One of Ryding’s favourite stories, illustrating the contempt with which British skiers were regarded, was when Rainer Schonfelder, an Austrian veteran who won the 2004 World Cup slalom circuit decided to quit skiing for good after being beaten by Ryding at a race in 2012. “It was a pretty small race back then, and after I made the podium at the World Cup event in Kitzbuhel last year, Schonfelder actually came up to my coach and said, ‘Now look at Dave! Maybe I shouldn’t have stopped.’”
But by 2014, Ryding was close to the end of the road. He’d competed in two Olympics, but at 29, years of grind had worn him down. “As a kid my dream was always to be ranked in the top 30 on the World Cup circuit,” he says. “That was my big goal. I won the Europa Cup in the 2013 season, but still didn’t get any support from UK Sport. And then a year later, I finished 31st in the World Cup standings, still preparing my own skis. I’d missed the top 30 by one point and I was devastated. So I was thinking, ‘Can I really do this? I’ve tried everything. I’m 28 years old.’”
After a week of heart-to-heart conversations with his family and coach, Ryding opted to give it one more shot. And then came the phone call he’d long been waiting for. “I’d had a few top thirty finishes and some people at the federation took note and decided to support me and provide my own serviceman. I guess I’ve proved it was worth their investment.”
After coming second in Kitzbuhel last year, the first British skier to make a World Cup podium since 1981, Ryding has consolidated his rise with five top ten finishes this season. But he still isn’t satisfied. “I’m a bit frustrated as I don’t think I’ve shown exactly what I’ve got on race day,” he says.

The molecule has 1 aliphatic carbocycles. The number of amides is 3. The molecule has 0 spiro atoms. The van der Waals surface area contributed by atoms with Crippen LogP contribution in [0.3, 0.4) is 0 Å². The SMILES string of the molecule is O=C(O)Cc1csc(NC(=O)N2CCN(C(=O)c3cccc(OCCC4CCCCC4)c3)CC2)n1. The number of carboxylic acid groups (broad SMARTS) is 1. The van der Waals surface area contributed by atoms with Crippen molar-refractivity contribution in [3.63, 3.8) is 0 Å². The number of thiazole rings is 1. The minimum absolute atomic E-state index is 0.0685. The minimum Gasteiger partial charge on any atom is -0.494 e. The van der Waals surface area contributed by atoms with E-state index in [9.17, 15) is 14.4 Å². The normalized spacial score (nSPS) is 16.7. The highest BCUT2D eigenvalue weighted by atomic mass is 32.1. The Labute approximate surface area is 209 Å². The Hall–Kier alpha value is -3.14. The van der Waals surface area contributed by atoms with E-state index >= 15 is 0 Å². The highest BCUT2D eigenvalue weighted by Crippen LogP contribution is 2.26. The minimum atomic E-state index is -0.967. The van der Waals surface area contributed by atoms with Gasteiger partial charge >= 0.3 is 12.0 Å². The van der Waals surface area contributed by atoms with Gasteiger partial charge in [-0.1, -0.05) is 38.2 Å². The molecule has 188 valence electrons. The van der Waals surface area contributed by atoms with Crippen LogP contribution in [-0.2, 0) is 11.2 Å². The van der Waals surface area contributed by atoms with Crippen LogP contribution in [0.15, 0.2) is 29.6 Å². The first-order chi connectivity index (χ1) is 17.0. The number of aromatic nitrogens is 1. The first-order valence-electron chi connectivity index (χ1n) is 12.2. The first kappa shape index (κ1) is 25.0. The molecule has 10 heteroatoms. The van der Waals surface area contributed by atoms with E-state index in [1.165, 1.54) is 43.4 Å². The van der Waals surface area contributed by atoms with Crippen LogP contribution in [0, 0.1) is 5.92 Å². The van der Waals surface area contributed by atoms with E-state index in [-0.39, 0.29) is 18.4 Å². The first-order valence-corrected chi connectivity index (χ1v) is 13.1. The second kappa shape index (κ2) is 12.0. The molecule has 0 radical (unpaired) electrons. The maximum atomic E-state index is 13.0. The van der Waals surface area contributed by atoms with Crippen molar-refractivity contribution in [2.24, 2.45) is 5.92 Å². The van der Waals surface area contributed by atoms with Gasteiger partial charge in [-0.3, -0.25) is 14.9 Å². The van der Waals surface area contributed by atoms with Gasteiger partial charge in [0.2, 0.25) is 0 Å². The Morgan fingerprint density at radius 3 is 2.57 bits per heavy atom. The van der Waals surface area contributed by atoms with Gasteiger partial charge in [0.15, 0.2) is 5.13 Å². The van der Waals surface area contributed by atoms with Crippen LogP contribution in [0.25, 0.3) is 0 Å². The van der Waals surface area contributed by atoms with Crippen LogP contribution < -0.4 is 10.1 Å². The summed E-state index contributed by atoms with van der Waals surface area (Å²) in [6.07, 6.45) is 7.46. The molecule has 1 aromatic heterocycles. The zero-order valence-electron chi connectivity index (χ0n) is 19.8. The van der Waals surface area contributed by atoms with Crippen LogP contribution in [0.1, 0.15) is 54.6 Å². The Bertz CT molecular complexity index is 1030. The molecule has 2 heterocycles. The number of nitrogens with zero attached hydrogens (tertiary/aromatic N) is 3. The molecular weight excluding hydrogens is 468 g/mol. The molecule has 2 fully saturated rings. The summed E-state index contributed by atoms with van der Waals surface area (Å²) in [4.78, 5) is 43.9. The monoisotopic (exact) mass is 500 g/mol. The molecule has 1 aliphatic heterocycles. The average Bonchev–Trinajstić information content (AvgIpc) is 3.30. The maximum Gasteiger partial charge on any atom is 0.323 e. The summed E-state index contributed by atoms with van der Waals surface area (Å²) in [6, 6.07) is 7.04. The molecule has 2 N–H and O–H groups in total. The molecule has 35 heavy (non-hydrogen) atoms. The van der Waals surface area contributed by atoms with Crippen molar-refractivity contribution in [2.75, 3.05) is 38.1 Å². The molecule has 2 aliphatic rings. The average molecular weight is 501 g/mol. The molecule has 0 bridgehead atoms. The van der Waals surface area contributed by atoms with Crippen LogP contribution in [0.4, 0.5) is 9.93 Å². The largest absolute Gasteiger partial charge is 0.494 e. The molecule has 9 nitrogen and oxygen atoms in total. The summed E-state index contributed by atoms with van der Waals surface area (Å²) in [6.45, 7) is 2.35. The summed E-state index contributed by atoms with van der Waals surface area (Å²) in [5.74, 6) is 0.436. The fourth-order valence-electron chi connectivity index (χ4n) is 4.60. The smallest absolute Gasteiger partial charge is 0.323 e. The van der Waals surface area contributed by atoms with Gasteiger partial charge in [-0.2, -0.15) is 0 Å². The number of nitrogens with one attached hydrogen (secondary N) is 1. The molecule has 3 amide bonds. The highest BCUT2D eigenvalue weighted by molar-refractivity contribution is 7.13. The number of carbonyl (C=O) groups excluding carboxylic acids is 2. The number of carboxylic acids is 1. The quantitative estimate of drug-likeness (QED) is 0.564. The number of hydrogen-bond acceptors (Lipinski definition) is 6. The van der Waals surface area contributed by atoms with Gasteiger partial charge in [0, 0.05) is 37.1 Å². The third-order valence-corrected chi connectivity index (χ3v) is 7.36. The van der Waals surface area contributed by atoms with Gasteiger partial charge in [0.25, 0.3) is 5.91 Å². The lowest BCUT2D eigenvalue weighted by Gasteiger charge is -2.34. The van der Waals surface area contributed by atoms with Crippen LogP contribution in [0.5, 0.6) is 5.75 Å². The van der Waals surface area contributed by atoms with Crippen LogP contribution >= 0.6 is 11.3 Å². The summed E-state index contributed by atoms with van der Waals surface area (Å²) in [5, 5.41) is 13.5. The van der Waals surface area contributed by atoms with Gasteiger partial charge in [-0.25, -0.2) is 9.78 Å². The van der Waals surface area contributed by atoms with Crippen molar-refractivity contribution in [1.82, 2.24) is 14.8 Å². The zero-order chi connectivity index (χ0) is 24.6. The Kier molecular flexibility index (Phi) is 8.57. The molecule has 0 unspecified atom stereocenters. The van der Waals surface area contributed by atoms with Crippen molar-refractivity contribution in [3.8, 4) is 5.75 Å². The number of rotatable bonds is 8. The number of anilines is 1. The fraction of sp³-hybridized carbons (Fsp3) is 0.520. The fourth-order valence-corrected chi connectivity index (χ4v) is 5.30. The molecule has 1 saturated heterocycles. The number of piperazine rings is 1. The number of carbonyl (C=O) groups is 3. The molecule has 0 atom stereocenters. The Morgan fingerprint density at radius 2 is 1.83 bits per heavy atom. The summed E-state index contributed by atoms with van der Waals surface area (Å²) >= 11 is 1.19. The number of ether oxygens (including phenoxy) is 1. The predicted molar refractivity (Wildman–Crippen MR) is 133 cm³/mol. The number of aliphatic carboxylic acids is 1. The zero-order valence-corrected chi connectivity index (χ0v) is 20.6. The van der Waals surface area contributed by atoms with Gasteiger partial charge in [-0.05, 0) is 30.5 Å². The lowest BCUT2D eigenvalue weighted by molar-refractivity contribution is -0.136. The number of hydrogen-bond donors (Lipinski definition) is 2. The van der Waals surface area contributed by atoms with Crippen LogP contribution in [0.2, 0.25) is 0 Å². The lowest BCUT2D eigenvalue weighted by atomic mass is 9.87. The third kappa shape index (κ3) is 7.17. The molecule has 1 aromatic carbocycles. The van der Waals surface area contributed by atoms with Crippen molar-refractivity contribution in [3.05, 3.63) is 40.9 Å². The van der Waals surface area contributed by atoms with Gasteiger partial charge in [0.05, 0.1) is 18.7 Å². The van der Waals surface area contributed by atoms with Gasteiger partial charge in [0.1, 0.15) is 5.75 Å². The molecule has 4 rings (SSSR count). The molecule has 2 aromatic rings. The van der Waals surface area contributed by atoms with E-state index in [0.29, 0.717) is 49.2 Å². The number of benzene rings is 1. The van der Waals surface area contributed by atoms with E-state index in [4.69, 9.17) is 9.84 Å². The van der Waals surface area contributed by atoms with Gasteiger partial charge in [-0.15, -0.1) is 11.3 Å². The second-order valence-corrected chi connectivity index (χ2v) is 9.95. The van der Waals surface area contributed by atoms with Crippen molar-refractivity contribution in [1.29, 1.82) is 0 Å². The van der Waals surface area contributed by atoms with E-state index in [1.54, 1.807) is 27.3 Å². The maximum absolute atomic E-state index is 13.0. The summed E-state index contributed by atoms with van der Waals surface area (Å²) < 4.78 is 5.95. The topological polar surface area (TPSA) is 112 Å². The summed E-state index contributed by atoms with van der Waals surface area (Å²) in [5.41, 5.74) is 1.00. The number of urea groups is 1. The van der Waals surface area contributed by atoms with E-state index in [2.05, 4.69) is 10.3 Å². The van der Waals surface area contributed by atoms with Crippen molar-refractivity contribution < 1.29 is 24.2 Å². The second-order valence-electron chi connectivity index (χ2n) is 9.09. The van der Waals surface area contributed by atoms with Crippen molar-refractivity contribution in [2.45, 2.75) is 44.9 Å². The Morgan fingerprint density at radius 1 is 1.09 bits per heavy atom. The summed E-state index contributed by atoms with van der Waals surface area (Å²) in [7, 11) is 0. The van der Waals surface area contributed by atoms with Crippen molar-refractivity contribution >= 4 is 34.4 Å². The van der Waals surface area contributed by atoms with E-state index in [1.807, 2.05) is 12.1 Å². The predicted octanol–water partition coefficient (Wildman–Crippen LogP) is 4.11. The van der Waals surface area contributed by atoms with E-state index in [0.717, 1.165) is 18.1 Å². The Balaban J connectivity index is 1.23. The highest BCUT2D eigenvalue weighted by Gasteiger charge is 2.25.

“There’s a lot of tactics in skiing. Last year I was just trying to ski and do my own thing. This year I took the decision to try and mix it with the best, and I’m taking a few more risks which haven’t always paid off. I was leading the first race of the season after the first run, and then was still leading when I crashed halfway down the second run. And then two races later I was actually winning the race at the very last split, made a mistake in the last 7 seconds and finished sixth. So things are there, but I’ve just not quite done it. Hopefully I can save those two perfect runs for the Olympics.”
Ryding knows that getting into the medals in PyeongChang will come down to the very finest of margins, and no little luck on his side. “They create a different course for the first and second runs, and you get thirty minutes to inspect it and decide where you think you can risk. Sometimes you get tricky terrain or difficult gates in different places on the piste so it’s not always easy to get it right the first time. All you can do is push out that gate, go with 100% intensity and trust in yourself.”
But whatever happens, Ryding’s unlikely rise has earnt the respect of the alpine skiing world, with even the legendary Marcel Hirscher paying tribute to his ability. “Marcel’s a great skier but a good guy too,” Ryding says. “His dad used to coach at a dry ski slope in Holland so he understands where I come from and what I've had to do to get here. He’s quite a gentleman, always been very complimentary to me.”
Back in 2002, a 15 year old Ryding watched in awe as Baxter briefly claimed his unlikely Olympic bronze. 16 years later, a repeat of the feat would cap the remarkable rise of a man who has made it to the top in his own unique way.
“I remember Alain getting his medal and seeing him get four World Cup top ten finishes,” Ryding says. “At the time it was only watching him that made me think this crazy dream could actually become a reality. I’ve gone on to have nine top ten finishes and a World Cup podium, but I’m still criticising myself all the time. I believe I can do more, it’s just a case of doing it.”